Scotland has much to offer travelers of all kinds. Conveniently located above England, Scotland can be the perfect spot to start a trip in the United Kingdom. Whether it is a golfing trip where the sport was born or a tour in the beautiful highlands, Scotland has something for everyone.
We hope to make your trip to Scotland easier with some of the following tips.
For Your Trip
- Scotland uses the Pound Sterling, which is also used in England, Wales, and Northern Ireland.
- English is the primary language spoken in Scotland, but you may hear Scots and Scottish Gaelic now and then.
- Contrary to popular belief, kilts are not worn regularly by the public. Odds are, you’ll see one worn during a stroll along Edinburgh’s Royal Mile, though.
- Scotland runs on Greenwich Mean Time and is generally 5 hours ahead of the East Coast of the US and 8 hours ahead of the West Coast.
- To call the US from Scotland, enter 001 before the area code.
- ATMs can be found commonly at gas stations, and banks are equipped to exchange currencies.
- Smoking in public is banned in Scotland, and this includes bars and restaurants.
- 999 is the emergency service number in Scotland. This is the Scottish equivalent of “911.”
- You will need a converter and/or adapter for your electronic devices when traveling to Scotland.
- Shops are generally not open for as long as they are in the US. Normal hours are 9am-6pm. Anything outside that is a bonus. This is something to keep in mind and plan ahead for during your travels.
Driving in Scotland
- If you are driving in Scotland, you will be doing so on the left side of the road, not the right.
- The driver’s seat is located on the right side of the car, as opposed to the left.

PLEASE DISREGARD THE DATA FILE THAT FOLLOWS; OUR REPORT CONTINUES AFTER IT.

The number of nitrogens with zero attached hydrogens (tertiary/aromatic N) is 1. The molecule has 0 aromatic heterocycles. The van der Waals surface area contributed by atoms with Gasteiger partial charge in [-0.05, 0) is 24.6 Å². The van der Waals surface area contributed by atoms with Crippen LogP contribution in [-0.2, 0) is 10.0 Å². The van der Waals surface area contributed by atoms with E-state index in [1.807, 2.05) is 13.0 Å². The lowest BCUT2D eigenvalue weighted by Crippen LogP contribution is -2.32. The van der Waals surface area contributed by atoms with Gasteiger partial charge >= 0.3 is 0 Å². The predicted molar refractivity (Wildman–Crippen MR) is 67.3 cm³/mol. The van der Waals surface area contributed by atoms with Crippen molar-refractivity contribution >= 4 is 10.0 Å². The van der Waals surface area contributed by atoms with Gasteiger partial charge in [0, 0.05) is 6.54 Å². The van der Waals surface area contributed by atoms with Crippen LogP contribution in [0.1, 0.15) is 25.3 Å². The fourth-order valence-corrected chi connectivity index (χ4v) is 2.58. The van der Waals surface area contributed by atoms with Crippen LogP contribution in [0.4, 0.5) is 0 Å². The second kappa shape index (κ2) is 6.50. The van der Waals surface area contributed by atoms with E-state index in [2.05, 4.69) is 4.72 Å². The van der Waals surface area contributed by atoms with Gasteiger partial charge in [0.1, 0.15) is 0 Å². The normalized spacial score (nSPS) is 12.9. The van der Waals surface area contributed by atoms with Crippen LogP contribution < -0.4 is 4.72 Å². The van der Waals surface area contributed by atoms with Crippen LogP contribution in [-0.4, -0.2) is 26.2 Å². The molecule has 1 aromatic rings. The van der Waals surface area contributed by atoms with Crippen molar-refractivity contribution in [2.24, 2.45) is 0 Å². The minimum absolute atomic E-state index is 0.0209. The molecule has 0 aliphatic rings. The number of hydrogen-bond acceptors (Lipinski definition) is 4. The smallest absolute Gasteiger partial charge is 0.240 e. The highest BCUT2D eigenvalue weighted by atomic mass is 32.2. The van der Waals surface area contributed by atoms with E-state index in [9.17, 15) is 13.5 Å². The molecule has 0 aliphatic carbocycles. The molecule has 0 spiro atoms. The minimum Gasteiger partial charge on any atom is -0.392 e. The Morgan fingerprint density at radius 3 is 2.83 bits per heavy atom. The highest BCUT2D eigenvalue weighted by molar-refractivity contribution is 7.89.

- The roads are generally much narrower and there are fewer highways, but this will vary depending on if you are in the less-populated highlands or the lowlands.
- At unmarked crossings, the car from the right (that’s right, not left) will have right of way, the same goes for cars already in a roundabout.
- Gas stations can be few and far between in rural areas with almost none of them offering 24/7-service. It is a good idea to refill once your tank is half empty. This will also depend, however, on where in Scotland you will be staying.
- This goes without saying, but make sure to fill your tank with the right stuff. Always read the label.
- Many parts of Scotland are rural, so expect farm machinery and the accompanying traffic delays.
- Gas is approximately $8.15/gallon in Scotland.
- There are fewer traffic lights and more roundabouts (similar to rotaries).
- As to be expected in any city, driving in Edinburgh or Glasgow can be difficult so public transportation is advised.
- Operating any vehicle under the influence is highly illegal and dangerous.
- It is illegal to use a mobile (cellular) phone while driving in Scotland.
Food & Drink
- Many restaurants grow their own herbs, or have an arrangement with a local grower.
- Although not notorious for their food, the Scottish have plenty of traditional meals that are worth a try, such as oatcakes and haggis.
- Haggis is Scotland’s national dish. It is a savory pudding composed of sheep’s heart, liver, and lungs minced with onion, oatmeal, suet, spices and salt. Needless to say, it is a dish for the brave.
- “Dinner” is often eaten at lunch time.
- When eating out, tipping is not necessary but is not discouraged if you so wish.
- Pubs are often equipped to serve food.
- Inverlochy Castle, Kinloch Lodge, and Martin Wishart at Loch Lochmond are among some of the finest restaurants in Scotland.